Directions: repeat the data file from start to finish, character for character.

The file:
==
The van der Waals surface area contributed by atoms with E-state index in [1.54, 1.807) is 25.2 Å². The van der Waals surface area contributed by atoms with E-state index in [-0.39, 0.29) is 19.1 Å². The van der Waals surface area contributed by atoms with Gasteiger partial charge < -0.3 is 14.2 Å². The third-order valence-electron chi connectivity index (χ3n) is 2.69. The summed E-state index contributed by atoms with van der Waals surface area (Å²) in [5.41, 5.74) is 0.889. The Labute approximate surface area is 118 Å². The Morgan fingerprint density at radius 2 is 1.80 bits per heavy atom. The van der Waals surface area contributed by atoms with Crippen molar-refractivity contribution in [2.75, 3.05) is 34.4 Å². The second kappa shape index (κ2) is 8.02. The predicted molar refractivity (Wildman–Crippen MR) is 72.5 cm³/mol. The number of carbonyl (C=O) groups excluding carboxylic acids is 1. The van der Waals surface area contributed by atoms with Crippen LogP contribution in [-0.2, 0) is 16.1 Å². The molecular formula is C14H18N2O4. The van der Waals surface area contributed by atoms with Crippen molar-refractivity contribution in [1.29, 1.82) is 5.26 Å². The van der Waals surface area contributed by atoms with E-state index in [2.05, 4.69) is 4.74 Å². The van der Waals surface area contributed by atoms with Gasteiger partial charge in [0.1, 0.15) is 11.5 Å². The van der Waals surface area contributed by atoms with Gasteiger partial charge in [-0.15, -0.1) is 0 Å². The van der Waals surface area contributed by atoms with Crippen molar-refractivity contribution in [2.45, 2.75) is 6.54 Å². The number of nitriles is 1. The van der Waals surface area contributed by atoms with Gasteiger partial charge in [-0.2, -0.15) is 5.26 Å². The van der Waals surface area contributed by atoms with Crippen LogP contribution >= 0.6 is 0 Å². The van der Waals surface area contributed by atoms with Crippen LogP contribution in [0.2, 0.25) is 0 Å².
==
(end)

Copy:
The van der Waals surface area contributed by atoms with E-state index in [1.54, 1.807) is 25.2 Å². The van der Waals surface area contributed by atoms with E-state index in [-0.39, 0.29) is 19.1 Å². The van der Waals surface area contributed by atoms with Gasteiger partial charge < -0.3 is 14.2 Å². The third-order valence-electron chi connectivity index (χ3n) is 2.69. The summed E-state index contributed by atoms with van der Waals surface area (Å²) in [5.41, 5.74) is 0.889. The Labute approximate surface area is 118 Å². The Morgan fingerprint density at radius 2 is 1.80 bits per heavy atom. The van der Waals surface area contributed by atoms with Crippen molar-refractivity contribution in [2.75, 3.05) is 34.4 Å². The second kappa shape index (κ2) is 8.02. The predicted molar refractivity (Wildman–Crippen MR) is 72.5 cm³/mol. The number of carbonyl (C=O) groups excluding carboxylic acids is 1. The van der Waals surface area contributed by atoms with Crippen LogP contribution in [-0.2, 0) is 16.1 Å². The molecular formula is C14H18N2O4. The van der Waals surface area contributed by atoms with Crippen molar-refractivity contribution in [1.29, 1.82) is 5.26 Å². The van der Waals surface area contributed by atoms with E-state index in [2.05, 4.69) is 4.74 Å². The van der Waals surface area contributed by atoms with Gasteiger partial charge in [0.1, 0.15) is 11.5 Å². The van der Waals surface area contributed by atoms with Gasteiger partial charge in [-0.15, -0.1) is 0 Å². The van der Waals surface area contributed by atoms with Crippen molar-refractivity contribution in [2.45, 2.75) is 6.54 Å². The number of nitriles is 1. The van der Waals surface area contributed by atoms with Gasteiger partial charge in [-0.2, -0.15) is 5.26 Å². The van der Waals surface area contributed by atoms with Crippen LogP contribution >= 0.6 is 0 Å². The van der Waals surface area contributed by atoms with Crippen LogP contribution in [0.2, 0.25) is 0 Å².